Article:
Paris research completed, we eventually tied up in Valinco Bay and found a hut with a view. No, “view” is not the word, since it only exists to capture the moment, and on that hillside over the ocean you could see all the way back to the Carthaginians and Romans and ancient Greeks, you could see where Napoleon was born and Jean Jacques Rousseau sailed in to bring democracy, you could see the Corsicans killed in World War II for the French and the island emptied of men and the leftovers desperate like they’ve always been to keep their rock-strewn island safe from invaders. You could see the National Liberation Front of Corsica blow up the Club Meds of the continental French who came to transform it into a Riviera playground, you could see their deadly dilemma between keeping invaders out or death without tourist money, and you could see their future laid out like a patient etherized on the table®, dissected for the pleasures of outsiders…yeah, it was some killer view.

Well, osmosis. There have to be limits. If you’re going to immerse yourself in an environment like Corsica, then you’d better pick up the hottest item in the tourist shops. I came prepared to write a novel about pirates and Corsica, but didn’t know I’d meet them with knives in hand. And not just the tender little mushroom knives that come with a handy brush on the other end, but the serrated vendetta knives. Quaint! A people that grouped together to fight off pirate attacks, and got so fed up with their neighbours that eventually they killed each other in ceaseless feuds. Not so fun to live amid; but for a novelist to plunder, quite so much.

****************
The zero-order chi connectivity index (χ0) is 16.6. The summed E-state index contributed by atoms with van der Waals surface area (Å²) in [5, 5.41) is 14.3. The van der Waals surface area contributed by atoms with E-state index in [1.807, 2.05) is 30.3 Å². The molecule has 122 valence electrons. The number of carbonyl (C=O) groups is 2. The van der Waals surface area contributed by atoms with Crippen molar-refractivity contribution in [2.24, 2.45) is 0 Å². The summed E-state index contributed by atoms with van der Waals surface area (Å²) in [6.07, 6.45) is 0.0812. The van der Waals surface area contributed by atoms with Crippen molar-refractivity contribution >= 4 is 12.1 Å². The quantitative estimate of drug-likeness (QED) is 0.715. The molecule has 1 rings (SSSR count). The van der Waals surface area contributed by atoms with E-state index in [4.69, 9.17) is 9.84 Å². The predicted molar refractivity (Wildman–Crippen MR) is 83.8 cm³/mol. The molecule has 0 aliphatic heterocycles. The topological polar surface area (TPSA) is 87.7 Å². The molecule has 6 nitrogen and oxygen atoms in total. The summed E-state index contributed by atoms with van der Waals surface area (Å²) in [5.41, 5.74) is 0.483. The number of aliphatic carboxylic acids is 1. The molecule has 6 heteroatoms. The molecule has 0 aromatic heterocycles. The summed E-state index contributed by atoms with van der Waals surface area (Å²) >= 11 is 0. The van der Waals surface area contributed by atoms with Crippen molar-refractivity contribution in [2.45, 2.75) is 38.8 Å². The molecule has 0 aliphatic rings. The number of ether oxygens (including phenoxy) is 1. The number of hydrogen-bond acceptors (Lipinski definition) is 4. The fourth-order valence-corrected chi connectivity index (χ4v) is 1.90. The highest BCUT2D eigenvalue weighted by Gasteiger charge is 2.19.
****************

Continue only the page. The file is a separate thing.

After that kind of immersion, even alligators begin to have a certain charm.

Now those islanders watch Quebec jealously through the distorted binoculars of the press. Here in the New World there are month-long marches through the streets, students armed with idealism and pots and pans. To the French it must look like Paris 1968 when students armed themselves with cobblestones torn from boulevards. In Quebec the separatists are back in power; in Montreal mayors crumble and fall from byzantine deals and Mafioso payoffs. And every day, to the French youth who scramble through a demoralizing economic attack, and the Corsicans who want separate but equal rights, Quebec shimmers like El Dorado. From the perspective on this hillside, the Lost Colony has surpassed the Motherland.

See, that’s the kind of thing you soak up when you research danger. The volcanic eyes of the shepherds, the cliff-roads, the wild boar hides draped like flags over guardrails, all decorate the vengeance of the Mafia who sip their espressos in family cafés. That stress, strain and pressure scares away mortals, but novelists are flies to the corpse.

So on our return to one more night in Paris, it shouldn’t have surprised me when Geneviève was once again drawn to underthings displayed in a window, but this shop with a darker and more dangerous allure, manned by three witches and a French bulldog named Rita, who insisted on playing with you and his strangely familiar chew toy pulled from the shelves.

Post a Comment

Your email address is never published nor shared. Required fields are marked *


You may use these HTML tags and attributes: <a href="" title=""> <abbr title=""> <acronym title=""> <b> <blockquote cite=""> <cite> <code> <del datetime=""> <em> <i> <q cite=""> <s> <strike> <strong>

Observations from New France

Byron Rempel

Byron Rempel lives outside of Montreal and writes and edits books for a living.